Learner Success Diagnostic Tool Facilitation Guide text

Learner Success Diagnostic Tool Facilitation Guide text

Last updated 8 March 2023
Last updated 8 March 2023

This facilitation guide supports the use of the Learner Success Diagnostic Tool (LSDT).

Version 1.0



Running your session(s)

Next steps



The tool itself

This facilitation guide supports the use of the Learner Success Diagnostic Tool (LSDT), which you can download from the LSDT page on the Tertiary Education Commission (TEC) website.

The development of the tool

The LSDT forms an integral element of the learner success approach.

The tool is intended to be used by your organisation to undertake a self-assessment of your level of maturity across a range of capabilities. These capabilities are required for a tertiary education organisation (TEO) to design and implement a whole-of-organisation approach to improving outcomes for all their learners.

The tool was originally designed by the TEC drawing on similar approaches in other jurisdictions and advice from subject matter experts in Aotearoa New Zealand. The tool was trialled as part of the TEC’s Learner Success Framework pilot projects, and insights from these projects were used to refine the specific questions and design of the tool. 

The tool has been redesigned over the past year (2022), in partnership with New Zealand tertiary education organisations.

A note on language

Throughout the LSDT the terms student, learner and tauira are used interchangeably. This is a conscious decision to reflect the diversity of those who engage in tertiary education and the different ways they identify.


Getting buy-in

Implementing a whole-of-organisation approach to learner success requires support from the highest levels of your organisation (eg, Board, council, ELT). This support should come in two forms: sponsoring the project/use of the tool and taking part in the process itself. These are critical to the success of the tool in your organisation.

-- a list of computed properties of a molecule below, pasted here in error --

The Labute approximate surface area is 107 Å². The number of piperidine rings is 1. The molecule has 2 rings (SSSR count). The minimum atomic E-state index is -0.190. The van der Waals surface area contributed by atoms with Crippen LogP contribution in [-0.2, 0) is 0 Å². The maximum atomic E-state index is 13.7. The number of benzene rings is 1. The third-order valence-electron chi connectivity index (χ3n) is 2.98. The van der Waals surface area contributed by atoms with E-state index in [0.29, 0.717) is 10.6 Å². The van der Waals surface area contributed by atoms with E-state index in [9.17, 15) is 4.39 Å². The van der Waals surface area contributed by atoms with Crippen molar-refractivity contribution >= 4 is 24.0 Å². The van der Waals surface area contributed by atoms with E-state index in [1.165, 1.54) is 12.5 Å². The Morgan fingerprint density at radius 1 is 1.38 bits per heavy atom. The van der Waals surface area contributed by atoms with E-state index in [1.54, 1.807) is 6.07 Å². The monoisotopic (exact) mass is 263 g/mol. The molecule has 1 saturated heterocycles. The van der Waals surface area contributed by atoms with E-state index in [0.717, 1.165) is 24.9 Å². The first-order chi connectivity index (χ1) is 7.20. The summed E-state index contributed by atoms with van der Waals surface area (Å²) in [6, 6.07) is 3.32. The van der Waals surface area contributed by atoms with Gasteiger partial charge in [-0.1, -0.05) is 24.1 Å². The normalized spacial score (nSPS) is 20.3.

Choosing your people

To get the most out of the tool and build momentum towards learner success, you need the right people. This means having a capable facilitator and choosing people from across the organisation to take part in the discussions.


The facilitator plays a critical role in organising the sessions, keeping discussions focused and keeping the group moving forward. They provide continuity, especially if discussions take place over multiple sessions.

Your facilitator needs:

  • the ability to direct and guide conversations between participants who might have varied opinions and perspectives on the organisation
  • the ability to build awareness and communicate effectively with people across your organisation
  • support from senior leadership – eg, access to key individuals, ability to get time in people’s calendars, ­­etc.

The rest of this guide is written for the benefit and support of your facilitator.


These are the people who take part in the discussions guided by the tool.

You need a mix of people from different parts of your organisation. Consider their role (not necessarily their job) in your organisation – are they specialists, activists, end users of your services or decision-makers? Or are they likely to be impacted by any changes? Include a range of perspectives. They should not all be senior leadership – support staff and students will also bring valuable insights.

We recommend a group of five to eight people. This ensures a range of perspectives while keeping the discussions manageable for the facilitator.

Capturing the sessions

Using the tool is about capturing discussions and turning them into action, so have someone (not the facilitator) take notes. At the very least, they should document the group’s responses in the tool – but it can also be useful to capture the entire discussion.